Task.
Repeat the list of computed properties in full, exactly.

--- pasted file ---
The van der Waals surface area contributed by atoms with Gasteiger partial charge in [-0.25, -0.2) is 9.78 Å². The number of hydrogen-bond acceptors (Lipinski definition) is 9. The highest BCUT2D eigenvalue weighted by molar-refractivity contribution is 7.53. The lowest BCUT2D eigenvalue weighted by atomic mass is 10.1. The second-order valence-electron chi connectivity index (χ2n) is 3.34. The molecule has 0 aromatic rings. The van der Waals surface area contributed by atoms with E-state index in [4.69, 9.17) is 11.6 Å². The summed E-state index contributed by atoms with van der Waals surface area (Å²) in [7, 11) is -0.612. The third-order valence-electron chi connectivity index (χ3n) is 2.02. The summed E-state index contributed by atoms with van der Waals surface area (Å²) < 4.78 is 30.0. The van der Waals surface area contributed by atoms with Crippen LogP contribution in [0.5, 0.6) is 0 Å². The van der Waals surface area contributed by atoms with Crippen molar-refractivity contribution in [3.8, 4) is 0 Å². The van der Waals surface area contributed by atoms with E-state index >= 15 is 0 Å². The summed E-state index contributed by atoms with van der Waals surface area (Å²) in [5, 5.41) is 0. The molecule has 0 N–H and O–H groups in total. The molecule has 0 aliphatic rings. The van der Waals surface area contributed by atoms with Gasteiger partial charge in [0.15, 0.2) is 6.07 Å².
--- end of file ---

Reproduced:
The van der Waals surface area contributed by atoms with Gasteiger partial charge in [-0.25, -0.2) is 9.78 Å². The number of hydrogen-bond acceptors (Lipinski definition) is 9. The highest BCUT2D eigenvalue weighted by molar-refractivity contribution is 7.53. The lowest BCUT2D eigenvalue weighted by atomic mass is 10.1. The second-order valence-electron chi connectivity index (χ2n) is 3.34. The molecule has 0 aromatic rings. The van der Waals surface area contributed by atoms with E-state index in [4.69, 9.17) is 11.6 Å². The summed E-state index contributed by atoms with van der Waals surface area (Å²) in [7, 11) is -0.612. The third-order valence-electron chi connectivity index (χ3n) is 2.02. The summed E-state index contributed by atoms with van der Waals surface area (Å²) < 4.78 is 30.0. The van der Waals surface area contributed by atoms with Crippen LogP contribution in [0.5, 0.6) is 0 Å². The van der Waals surface area contributed by atoms with Crippen molar-refractivity contribution in [3.8, 4) is 0 Å². The van der Waals surface area contributed by atoms with E-state index >= 15 is 0 Å². The summed E-state index contributed by atoms with van der Waals surface area (Å²) in [5, 5.41) is 0. The molecule has 0 N–H and O–H groups in total. The molecule has 0 aliphatic rings. The van der Waals surface area contributed by atoms with Gasteiger partial charge in [0.15, 0.2) is 6.07 Å².